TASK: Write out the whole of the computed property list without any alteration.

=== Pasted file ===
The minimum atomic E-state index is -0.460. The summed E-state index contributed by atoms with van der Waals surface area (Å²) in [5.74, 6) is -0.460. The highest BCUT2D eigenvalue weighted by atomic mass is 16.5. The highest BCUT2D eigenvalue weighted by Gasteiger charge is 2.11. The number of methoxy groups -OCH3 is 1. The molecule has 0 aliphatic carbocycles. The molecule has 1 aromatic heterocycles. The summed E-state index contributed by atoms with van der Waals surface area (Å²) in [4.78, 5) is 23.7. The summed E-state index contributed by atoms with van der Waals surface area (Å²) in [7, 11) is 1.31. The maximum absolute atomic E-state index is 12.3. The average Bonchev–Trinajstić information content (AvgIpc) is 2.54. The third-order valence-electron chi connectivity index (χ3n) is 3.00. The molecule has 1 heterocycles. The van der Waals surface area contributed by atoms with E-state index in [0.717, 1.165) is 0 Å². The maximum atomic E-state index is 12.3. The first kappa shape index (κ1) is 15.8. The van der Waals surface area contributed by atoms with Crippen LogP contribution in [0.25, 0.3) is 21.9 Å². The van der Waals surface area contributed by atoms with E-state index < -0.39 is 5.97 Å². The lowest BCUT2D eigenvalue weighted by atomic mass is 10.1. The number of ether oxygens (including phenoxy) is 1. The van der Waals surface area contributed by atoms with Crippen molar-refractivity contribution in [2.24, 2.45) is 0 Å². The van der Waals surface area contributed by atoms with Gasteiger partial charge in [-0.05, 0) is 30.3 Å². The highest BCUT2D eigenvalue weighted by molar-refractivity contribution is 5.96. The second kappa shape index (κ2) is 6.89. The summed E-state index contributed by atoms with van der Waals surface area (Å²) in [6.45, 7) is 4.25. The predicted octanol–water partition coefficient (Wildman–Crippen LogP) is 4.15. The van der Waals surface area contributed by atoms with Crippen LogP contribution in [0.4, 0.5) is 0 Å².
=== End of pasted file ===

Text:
The minimum atomic E-state index is -0.460. The summed E-state index contributed by atoms with van der Waals surface area (Å²) in [5.74, 6) is -0.460. The highest BCUT2D eigenvalue weighted by atomic mass is 16.5. The highest BCUT2D eigenvalue weighted by Gasteiger charge is 2.11. The number of methoxy groups -OCH3 is 1. The molecule has 0 aliphatic carbocycles. The molecule has 1 aromatic heterocycles. The summed E-state index contributed by atoms with van der Waals surface area (Å²) in [4.78, 5) is 23.7. The summed E-state index contributed by atoms with van der Waals surface area (Å²) in [7, 11) is 1.31. The maximum absolute atomic E-state index is 12.3. The average Bonchev–Trinajstić information content (AvgIpc) is 2.54. The third-order valence-electron chi connectivity index (χ3n) is 3.00. The molecule has 1 heterocycles. The van der Waals surface area contributed by atoms with E-state index in [0.717, 1.165) is 0 Å². The maximum atomic E-state index is 12.3. The first kappa shape index (κ1) is 15.8. The van der Waals surface area contributed by atoms with Crippen LogP contribution in [0.25, 0.3) is 21.9 Å². The van der Waals surface area contributed by atoms with E-state index < -0.39 is 5.97 Å². The lowest BCUT2D eigenvalue weighted by atomic mass is 10.1. The number of ether oxygens (including phenoxy) is 1. The van der Waals surface area contributed by atoms with Crippen molar-refractivity contribution in [2.24, 2.45) is 0 Å². The van der Waals surface area contributed by atoms with Gasteiger partial charge in [-0.05, 0) is 30.3 Å². The highest BCUT2D eigenvalue weighted by molar-refractivity contribution is 5.96. The second kappa shape index (κ2) is 6.89. The summed E-state index contributed by atoms with van der Waals surface area (Å²) in [6.45, 7) is 4.25. The predicted octanol–water partition coefficient (Wildman–Crippen LogP) is 4.15. The van der Waals surface area contributed by atoms with Crippen LogP contribution in [0.4, 0.5) is 0 Å².